Mumbai: The Reserve Bank of India (RBI) on Tuesday sold Rs.1,000 crore of inflation-indexed bonds due in 2023 and offering a 1.44% real rate of return.
Nominal returns on these bonds are linked to the wholesale price index in January, which was recorded at 7.31%.
This effectively means nominal returns of 8.75% (1.44% plus 7.31%), which is higher than the current returns given by the 10-year government security, bankers said. The 10-year 7.16% bond due in 2023 closed at 7.20% on Tuesday.
“1.44% is the premium they are offering over the inflation, which means these bonds will yield higher in terms of purchasing power parity compared to similar tenure bonds,” said N.S. Venkatesh, head of treasury at IDBI Bank Ltd.
To be sure, the spread between the nominal returns on these inflation-indexed bonds and the 10-year bond currently stands at 1.55%.
Gangadhar Darbha, an executive director with a Japanese investment bank, said the inflation-indexed bonds offer a useful hedge against inflation but the real test will be when inflation and inflationary expectations rise.
“There is an option for the RBI to reset the yield after six months, but if inflation or inflationary expectations go out of control, the risk premium that the government will pay will increase, which in turn will increase the fiscal deficit and likely stroke further inflation,” Darbha said.
Inflation expectations are down as wholesale prices have fallen since January to 4.89% in April. Since January, inflation has averaged 6.36% in 2013, down from 7.50% in the same period last year.
Darbha said the 5.76% difference between the cut-off in the inflation-indexed bonds and the current 10-year bond yield should be seen as the likely average inflation expectation for the next few months.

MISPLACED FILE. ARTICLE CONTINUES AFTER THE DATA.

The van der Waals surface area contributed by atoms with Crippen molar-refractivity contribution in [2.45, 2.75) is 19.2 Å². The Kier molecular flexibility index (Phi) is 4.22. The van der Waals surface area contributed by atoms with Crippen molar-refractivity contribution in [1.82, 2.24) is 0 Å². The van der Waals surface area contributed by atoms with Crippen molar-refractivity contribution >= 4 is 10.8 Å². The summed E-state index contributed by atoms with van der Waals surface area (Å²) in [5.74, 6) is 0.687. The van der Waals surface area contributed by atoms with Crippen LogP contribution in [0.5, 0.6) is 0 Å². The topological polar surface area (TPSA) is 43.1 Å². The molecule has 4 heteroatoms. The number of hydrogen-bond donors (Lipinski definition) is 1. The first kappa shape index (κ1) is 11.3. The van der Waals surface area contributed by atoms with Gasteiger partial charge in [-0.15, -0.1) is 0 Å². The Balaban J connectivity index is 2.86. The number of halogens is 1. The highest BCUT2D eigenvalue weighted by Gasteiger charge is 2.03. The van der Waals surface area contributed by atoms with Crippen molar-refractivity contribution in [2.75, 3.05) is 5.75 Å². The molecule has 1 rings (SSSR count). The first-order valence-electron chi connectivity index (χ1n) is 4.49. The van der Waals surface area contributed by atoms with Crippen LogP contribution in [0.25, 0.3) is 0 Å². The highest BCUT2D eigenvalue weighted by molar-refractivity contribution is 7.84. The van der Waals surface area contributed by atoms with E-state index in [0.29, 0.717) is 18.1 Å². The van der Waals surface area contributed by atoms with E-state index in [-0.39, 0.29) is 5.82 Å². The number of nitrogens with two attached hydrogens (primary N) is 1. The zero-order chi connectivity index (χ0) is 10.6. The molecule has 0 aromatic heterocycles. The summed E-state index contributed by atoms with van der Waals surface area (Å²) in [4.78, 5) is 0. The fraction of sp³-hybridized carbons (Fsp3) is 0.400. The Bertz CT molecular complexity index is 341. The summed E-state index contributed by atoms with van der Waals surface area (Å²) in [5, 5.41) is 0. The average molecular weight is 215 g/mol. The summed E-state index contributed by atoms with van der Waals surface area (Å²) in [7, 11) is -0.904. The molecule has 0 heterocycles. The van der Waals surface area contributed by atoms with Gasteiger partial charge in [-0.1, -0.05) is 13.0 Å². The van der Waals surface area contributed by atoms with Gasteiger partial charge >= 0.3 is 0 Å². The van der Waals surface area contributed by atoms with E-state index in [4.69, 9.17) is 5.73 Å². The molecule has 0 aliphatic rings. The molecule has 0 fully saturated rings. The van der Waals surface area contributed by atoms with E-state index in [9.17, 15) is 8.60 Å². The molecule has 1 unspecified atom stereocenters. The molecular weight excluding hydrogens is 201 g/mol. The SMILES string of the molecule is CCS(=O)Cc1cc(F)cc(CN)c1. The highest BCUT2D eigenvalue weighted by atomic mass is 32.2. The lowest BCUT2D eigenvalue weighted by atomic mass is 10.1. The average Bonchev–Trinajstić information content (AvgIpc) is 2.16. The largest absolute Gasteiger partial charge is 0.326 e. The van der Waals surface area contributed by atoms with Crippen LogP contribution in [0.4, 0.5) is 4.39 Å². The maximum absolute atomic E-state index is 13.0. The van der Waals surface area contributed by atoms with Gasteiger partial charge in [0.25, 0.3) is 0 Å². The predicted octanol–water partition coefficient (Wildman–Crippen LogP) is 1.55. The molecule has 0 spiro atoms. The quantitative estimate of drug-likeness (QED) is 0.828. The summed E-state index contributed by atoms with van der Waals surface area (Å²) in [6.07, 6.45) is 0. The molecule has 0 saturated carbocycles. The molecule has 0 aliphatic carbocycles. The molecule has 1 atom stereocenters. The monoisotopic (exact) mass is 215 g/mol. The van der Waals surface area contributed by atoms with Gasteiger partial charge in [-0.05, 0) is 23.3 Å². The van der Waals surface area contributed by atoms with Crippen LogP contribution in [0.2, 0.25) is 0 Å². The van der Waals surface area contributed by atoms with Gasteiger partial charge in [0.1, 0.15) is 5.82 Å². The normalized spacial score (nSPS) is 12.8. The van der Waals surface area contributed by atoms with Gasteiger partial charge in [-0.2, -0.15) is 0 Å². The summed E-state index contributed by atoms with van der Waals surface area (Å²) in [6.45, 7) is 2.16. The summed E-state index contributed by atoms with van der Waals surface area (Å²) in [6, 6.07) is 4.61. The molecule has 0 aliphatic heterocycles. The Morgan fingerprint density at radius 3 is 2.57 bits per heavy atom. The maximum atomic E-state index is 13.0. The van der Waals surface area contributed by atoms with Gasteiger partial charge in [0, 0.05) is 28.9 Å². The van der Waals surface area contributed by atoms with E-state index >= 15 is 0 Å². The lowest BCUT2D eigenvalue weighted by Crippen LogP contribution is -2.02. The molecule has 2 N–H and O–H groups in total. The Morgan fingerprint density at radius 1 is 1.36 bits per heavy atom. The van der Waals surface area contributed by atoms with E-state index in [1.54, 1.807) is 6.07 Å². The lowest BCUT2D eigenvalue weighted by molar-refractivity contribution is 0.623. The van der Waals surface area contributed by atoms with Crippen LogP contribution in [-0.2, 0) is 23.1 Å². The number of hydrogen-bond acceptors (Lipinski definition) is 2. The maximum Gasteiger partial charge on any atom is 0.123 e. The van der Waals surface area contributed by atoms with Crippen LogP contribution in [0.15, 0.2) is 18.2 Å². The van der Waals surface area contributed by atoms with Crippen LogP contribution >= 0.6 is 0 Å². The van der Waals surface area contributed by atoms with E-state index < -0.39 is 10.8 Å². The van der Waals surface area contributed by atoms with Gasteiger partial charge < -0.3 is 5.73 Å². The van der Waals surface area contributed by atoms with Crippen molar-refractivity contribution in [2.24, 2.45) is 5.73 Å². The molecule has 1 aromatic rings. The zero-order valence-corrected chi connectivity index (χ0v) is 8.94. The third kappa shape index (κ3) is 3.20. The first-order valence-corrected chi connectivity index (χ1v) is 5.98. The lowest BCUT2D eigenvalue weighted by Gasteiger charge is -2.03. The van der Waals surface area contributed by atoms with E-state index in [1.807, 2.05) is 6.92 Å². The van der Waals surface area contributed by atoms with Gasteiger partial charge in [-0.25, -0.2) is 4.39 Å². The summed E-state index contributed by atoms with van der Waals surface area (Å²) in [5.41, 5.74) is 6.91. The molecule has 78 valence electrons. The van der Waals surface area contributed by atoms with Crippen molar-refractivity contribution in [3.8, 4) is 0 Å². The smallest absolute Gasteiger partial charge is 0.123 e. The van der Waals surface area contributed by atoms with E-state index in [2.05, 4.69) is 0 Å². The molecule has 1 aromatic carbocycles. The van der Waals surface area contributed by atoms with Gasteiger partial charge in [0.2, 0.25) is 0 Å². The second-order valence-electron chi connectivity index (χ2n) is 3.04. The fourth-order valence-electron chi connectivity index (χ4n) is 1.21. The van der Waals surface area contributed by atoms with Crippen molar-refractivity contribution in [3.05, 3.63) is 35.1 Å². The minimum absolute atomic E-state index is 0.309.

Tuesday’s Rs.1,000 crore sale was the first of at least Rs.12,000 crore of bonds RBI plans to issue in 2013-14, as announced in the Budget for the year.
RBI has clarified that these bonds will not get any special tax treatment but will count towards the statutory liquidity ratio (SLR) requirements of banks. SLR is the mandatory investment Indian banks have to make in government securities, currently at 23% of deposits. Most banks hold government securities in excess of this level.
RBI received 167 bids for bonds worth Rs.4,616 crore from banks and primary dealers, the auction results put up on its website on Tuesday show. The bonds will henceforth be sold regularly through auctions on the last Tuesday of each month during 2013-14.
The first series of the bonds till October will only be open to institutional investors through auctions to help RBI determine the coupon rate and create a benchmark. A retail issue is proposed around October.
The bonds were issued with an aim to “protect savings of poor and middle classes from inflation and incentivize household sector to save in financial instruments rather than buy gold,” RBI had said.
In a separate notification, RBI said gold can be imported into the country without any restriction only by jewellery exporters. This is the latest attempt by the central bank to curb consumption of the precious metal that is widening India’s trade gap.
Imports of gold surged 138% in April to $7.5 billion from a year ago, and were up 72% from March. India imports about $50 billion of gold every year.
Venkatesh of IDBI Bank said inflation-indexed bonds will give investors an alternative to gold. “These bonds will always be indexed to inflation so investors do not have to be bothered about returns once they buy and hold,” he said.